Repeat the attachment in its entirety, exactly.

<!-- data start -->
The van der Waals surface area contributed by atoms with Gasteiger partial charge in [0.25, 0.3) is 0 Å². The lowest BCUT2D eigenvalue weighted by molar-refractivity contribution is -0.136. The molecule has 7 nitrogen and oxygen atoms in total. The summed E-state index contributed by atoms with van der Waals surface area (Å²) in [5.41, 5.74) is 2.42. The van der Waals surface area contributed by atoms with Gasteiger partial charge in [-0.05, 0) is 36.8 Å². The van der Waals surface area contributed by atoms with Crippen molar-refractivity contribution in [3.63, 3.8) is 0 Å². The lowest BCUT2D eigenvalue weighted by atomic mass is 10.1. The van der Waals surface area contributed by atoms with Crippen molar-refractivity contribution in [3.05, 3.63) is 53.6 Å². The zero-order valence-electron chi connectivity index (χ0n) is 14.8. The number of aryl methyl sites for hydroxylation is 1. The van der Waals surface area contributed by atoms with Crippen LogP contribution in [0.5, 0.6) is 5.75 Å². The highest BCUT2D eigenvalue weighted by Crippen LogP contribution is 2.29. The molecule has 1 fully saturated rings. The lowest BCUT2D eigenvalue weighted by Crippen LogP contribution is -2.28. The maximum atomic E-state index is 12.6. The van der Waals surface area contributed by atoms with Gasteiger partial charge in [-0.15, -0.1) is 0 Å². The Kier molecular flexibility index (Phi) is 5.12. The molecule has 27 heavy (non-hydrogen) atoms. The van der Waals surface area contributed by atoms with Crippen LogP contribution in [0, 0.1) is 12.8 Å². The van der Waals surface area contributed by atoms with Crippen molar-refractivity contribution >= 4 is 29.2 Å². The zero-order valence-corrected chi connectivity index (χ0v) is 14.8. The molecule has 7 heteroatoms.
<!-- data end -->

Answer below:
The van der Waals surface area contributed by atoms with Gasteiger partial charge in [0.25, 0.3) is 0 Å². The lowest BCUT2D eigenvalue weighted by molar-refractivity contribution is -0.136. The molecule has 7 nitrogen and oxygen atoms in total. The summed E-state index contributed by atoms with van der Waals surface area (Å²) in [5.41, 5.74) is 2.42. The van der Waals surface area contributed by atoms with Gasteiger partial charge in [-0.05, 0) is 36.8 Å². The van der Waals surface area contributed by atoms with Crippen molar-refractivity contribution in [3.63, 3.8) is 0 Å². The lowest BCUT2D eigenvalue weighted by atomic mass is 10.1. The van der Waals surface area contributed by atoms with Crippen molar-refractivity contribution in [3.05, 3.63) is 53.6 Å². The zero-order valence-electron chi connectivity index (χ0n) is 14.8. The number of aryl methyl sites for hydroxylation is 1. The van der Waals surface area contributed by atoms with Crippen LogP contribution in [0.5, 0.6) is 5.75 Å². The highest BCUT2D eigenvalue weighted by Crippen LogP contribution is 2.29. The molecule has 1 fully saturated rings. The lowest BCUT2D eigenvalue weighted by Crippen LogP contribution is -2.28. The maximum atomic E-state index is 12.6. The van der Waals surface area contributed by atoms with Gasteiger partial charge in [-0.15, -0.1) is 0 Å². The Kier molecular flexibility index (Phi) is 5.12. The molecule has 27 heavy (non-hydrogen) atoms. The van der Waals surface area contributed by atoms with Crippen LogP contribution in [0, 0.1) is 12.8 Å². The van der Waals surface area contributed by atoms with Crippen molar-refractivity contribution >= 4 is 29.2 Å². The zero-order valence-corrected chi connectivity index (χ0v) is 14.8. The molecule has 7 heteroatoms.